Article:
As I was thinking about the upcoming holiday and, more importantly, about the mindset that should be ours, my mind went to a passage where gratitude was expressed. It was even expressed to God. Sadly, however, it was expressed for all of the wrong reasons.

The passage that came to mind is Luke 18:9-14. No doubt you are familiar with this account that begins this way: “Two men went up to the temple to pray…” (v. 10).

As you recall, the Pharisee began his prayer with these words: “…God, I thank you that I am not like other men, extortioners, unjust, adulterers, or even as this tax collector” (v. 11). At this point in his prayer, he began telling God about some of his good qualities. 

I’m wondering how many of us have expressed gratitude for similar things. Our gratitude may focus on what we have accomplished, how we are thought of, and so on. 

This “misfocused gratitude” may be a problem for an individual, a family, a nation, or even a congregation of people who claim to be loyal to and follow the Savior. Our focus cannot be on us (either individually or collectively). Our focus must be on our Lord and the wonderful salvation that is available in Him.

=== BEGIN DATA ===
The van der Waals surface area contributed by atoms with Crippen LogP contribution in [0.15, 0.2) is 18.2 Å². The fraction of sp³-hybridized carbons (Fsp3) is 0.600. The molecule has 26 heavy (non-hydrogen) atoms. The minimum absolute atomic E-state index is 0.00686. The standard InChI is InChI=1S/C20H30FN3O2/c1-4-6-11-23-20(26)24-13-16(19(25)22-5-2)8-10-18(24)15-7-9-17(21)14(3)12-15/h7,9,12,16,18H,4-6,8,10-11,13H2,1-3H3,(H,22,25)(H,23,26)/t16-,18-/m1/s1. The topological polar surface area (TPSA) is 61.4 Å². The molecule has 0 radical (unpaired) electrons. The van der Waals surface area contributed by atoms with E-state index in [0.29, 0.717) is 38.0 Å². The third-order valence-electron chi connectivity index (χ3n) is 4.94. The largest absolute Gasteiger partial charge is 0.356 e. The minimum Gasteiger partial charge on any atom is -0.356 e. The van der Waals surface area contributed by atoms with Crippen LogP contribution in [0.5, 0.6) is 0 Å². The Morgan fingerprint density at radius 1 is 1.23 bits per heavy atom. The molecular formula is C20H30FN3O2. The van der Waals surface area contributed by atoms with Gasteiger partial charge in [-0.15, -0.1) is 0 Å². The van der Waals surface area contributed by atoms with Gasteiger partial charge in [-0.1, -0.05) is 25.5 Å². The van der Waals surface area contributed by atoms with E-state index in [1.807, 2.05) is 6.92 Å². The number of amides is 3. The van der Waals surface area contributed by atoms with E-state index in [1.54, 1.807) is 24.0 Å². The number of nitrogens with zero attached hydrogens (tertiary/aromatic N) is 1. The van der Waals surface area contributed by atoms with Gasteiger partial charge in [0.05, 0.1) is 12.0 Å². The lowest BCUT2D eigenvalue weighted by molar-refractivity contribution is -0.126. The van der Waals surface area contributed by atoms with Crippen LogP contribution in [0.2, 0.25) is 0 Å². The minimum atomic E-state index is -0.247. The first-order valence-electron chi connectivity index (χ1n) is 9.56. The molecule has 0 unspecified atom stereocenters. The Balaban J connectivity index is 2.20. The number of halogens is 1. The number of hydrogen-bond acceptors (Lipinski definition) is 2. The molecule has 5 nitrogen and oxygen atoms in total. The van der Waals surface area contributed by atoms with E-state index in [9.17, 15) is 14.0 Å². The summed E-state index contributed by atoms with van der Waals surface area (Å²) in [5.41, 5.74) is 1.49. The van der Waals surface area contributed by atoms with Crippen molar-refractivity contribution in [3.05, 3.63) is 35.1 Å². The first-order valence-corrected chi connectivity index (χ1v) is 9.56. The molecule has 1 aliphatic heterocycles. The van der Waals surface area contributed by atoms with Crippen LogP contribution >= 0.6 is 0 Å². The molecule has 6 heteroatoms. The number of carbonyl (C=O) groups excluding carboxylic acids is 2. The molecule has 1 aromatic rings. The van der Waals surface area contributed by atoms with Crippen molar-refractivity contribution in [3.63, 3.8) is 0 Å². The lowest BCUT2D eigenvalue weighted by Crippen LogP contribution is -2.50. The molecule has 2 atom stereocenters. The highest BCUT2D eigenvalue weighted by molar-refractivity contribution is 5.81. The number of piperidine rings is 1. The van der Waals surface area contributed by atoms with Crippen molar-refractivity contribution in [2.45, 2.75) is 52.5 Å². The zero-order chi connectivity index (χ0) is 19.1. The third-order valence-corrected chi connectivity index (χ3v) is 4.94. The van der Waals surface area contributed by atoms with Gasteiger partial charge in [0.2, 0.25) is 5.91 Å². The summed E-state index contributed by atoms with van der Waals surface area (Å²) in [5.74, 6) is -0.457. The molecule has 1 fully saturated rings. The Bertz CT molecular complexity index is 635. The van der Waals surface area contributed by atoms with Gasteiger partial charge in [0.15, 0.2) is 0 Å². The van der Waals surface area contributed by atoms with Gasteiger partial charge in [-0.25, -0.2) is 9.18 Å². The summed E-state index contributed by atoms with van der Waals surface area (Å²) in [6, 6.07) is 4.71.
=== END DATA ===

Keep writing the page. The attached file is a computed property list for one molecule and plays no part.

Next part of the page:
If we ever fall into the trap of thinking that we can be good enough, moral enough, or productive enough to “earn” our salvation and spend eternity with Jesus, we might want to consider the following passage (and many others like it):

But when the goodness and loving kindness of God our Savior appeared, He saved us, not because of works done by us in righteousness, but according to His own mercy, by the washing of regeneration and renewal of the Holy Spirit, whom He poured out on us richly through Jesus Christ our Savior, so that being justified by His grace we might become heirs according to the hope of eternal life (Titus 3:4-7, ESV).

Then, we have thanksgiving, for the right reason.


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Make Baptisms Special Moments

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[Disclaimer: The “idea credit” for this post goes to David Shannon. At Polishing the Pulpit 2016, he spoke on a very similar topic as this post, and the concepts have been rolling around in my mind ever since.]

Someone steps out into the aisle during the invitation song. This is the moment of their decision to put Christ on in baptism.

Eternity is changed for that person. The old passes away in those waters, and a new creation comes forth, cleansed by the blood of Jesus.

And, as they go to a small room to dry off, someone gets up into the pulpit and announces, “Don’t forget to bring some canned peaches for the pantry tonight.”

Really?

Have we forgotten the glorious moment it is when someone decides to put Christ on in baptism? Absolutely nothing should detract from that moment. Church leaders should act like it has happened before, not like we have no idea how to handle it.